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Home / Anne Miskey Union Station CEO

Union Station Prepares for Potential Rise in Pasadena Homelessness Caused by the Pandemic

Union Station quickly adapts to demands to keep the most vulnerable off the streets, provides housing under disease prevention guidelines and prepares for the potential rise of homeless counts due to COVID-19. – Photo by Alex Cordero / Beacon Media News

As government officials at all levels across thecountry scramble to provide answers for all issues surrounding COVID-19, UnionStation Homeless Services leaders are planning to deal with a potential rise inhomelessness rates caused by the pandemic.

Results for the 2020 Pasadena Homeless Count were based on a count performed in January — before the government shutdown of all non-essential businesses to help stop the spread of COVID-19 leaving thousands of people without jobs and causing an economic catastrophe.

“We know the numbers of those experiencinghomelessness is going to increase because of COVID and we cannot and must notleave people on our streets!” stated Anne Miskey, CEO of Union Station.

Union Station has been addressing new challenges thathave arisen due to COVID-19; they have been acting quickly to provide safeinterim housing for our most vulnerable neighbors and are making surefacilities meet disease prevention guidelines.

To tackle new challenges, Union Station has is working with Project Roomkey. Project Roomkey is a collaborative effort by the state, L.A. County and the Los Angeles Homeless Services Authority to use motels as interim housing for people 65 or older, or with underlying health conditions that make them more vulnerable to COVID-19.

The pandemic has become a potentially deadlyadd-on to a list of problems someone in need of safe housing may be facing intheir daily lives. Without housing and without proper healthcare access,someone more vulnerable to the virus may experience deadly consequences and mayspread the virus in communities if they continue to live on the streets. UnionStation has been on the frontlines of implementing this program from the verybeginning, housing hundreds through Project Roomkey during the pandemic.

Union Station is also preparing for the potentialrise in the homeless count in Pasadena due to the pandemic in several differentways. “One thing we are doing, along with other advocates in the city, is toget Pasadena to amend its zoning laws so that faith communities can use theirproperties for both interim and permanent housing. This would enable them touse their land for such things as safe parking, pallet shelters and trailersfor temporary housing. The zoning amendment would also allow them to buildaffordable and supportive housing on their property. We know a number ofchurches in the community are interested in doing this and we believe thiswould be a great way for faith groups to really help those most vulnerable inour community.”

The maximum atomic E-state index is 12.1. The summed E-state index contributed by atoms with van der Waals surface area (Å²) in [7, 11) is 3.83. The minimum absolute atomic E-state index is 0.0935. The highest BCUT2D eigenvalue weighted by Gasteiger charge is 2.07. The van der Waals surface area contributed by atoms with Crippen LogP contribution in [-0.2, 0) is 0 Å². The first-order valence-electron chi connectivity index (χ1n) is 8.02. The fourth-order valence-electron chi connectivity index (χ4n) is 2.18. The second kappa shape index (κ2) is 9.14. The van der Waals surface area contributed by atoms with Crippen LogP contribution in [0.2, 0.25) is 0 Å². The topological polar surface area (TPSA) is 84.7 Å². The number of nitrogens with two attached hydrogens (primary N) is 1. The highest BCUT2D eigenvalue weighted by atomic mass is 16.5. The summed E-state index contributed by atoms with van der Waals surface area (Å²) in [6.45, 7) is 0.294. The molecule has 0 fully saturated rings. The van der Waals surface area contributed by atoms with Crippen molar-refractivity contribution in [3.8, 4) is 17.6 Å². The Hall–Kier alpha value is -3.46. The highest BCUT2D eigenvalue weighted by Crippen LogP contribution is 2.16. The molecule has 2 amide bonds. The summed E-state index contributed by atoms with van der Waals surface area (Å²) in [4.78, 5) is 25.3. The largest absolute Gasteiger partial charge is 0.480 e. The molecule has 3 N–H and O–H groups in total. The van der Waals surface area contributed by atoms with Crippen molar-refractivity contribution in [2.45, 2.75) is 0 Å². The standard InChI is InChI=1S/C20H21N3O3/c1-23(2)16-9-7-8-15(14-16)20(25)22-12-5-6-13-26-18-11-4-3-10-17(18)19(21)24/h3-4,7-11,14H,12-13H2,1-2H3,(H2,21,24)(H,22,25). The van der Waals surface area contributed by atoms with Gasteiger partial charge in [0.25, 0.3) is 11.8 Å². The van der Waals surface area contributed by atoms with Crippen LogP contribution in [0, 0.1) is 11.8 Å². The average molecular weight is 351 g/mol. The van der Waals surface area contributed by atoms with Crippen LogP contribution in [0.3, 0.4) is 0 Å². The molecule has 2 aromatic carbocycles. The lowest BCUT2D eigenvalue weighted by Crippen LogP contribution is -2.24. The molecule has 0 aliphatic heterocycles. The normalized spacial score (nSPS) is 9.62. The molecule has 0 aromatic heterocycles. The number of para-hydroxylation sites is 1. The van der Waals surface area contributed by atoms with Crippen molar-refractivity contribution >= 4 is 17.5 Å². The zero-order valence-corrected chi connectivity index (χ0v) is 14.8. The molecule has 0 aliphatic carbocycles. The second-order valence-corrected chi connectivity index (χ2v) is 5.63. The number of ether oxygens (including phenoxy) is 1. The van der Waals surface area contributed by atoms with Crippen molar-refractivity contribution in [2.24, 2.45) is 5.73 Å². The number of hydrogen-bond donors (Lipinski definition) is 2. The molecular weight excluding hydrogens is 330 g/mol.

Union Station representatives have focused ondeveloping partnerships with other organizations and sectors that will aidpeople experiencing homelessness have better access to physical and mentalhealthcare, and addiction support.

They have recently partnered with USC Keck School of Street Medicine, a partnership that has been a lifeline to so many as we continue to adjust to our new reality and learn how to approach and conduct interactions safely.

In recent years, homelessness has become a prominent political issue as reports continuously reveal homeless counts may be inaccurate in some areas despite reaching all-time highs. Although this year the homeless count in Pasadena remained similar to the numbers reported the year before, an increase in homelessness is expected all across the country caused by evictions as rent moratoriums are lifted.

Not enough housing, systematic racism and incomeinequality “are so intertwined that it’s impossible to separate them. Weabsolutely need more affordable and supportive housing in our communities butthat will only happen when we break down the racist systems that allowcommunities to push back against more affordable housing. Too often we hearfrom community members, including many elected officials, that we ‘don’t wantan overconcentration’ of affordable housing in our neighborhoods. Sadly, thisis simply another way of saying we don’t want ‘those’ people in our community,people of color and those living in poverty. Yes, the urgent need is forhousing and for income equality — but that will only happen when we hold ourcommunities and elected government officials accountable for policies that keeppeople in low income jobs and keep out those who experience homelessness, oftenthose who are people of color.” continued Miskey.

The organization is also increasing communityengagement as one of their proactive measures to address the predicted increasein homelessness. “We know what works to end homelessness: all it takes is thewill to do it. That means we must hold cities and communities accountable fortheir policies and actions which continuously exclude those most vulnerable andperpetuate racism, inequity and ‘othering.’ We have seen calls for justicehappening around our country. It is now time to seek justice for those of ourneighbors who are experiencing homelessness.”

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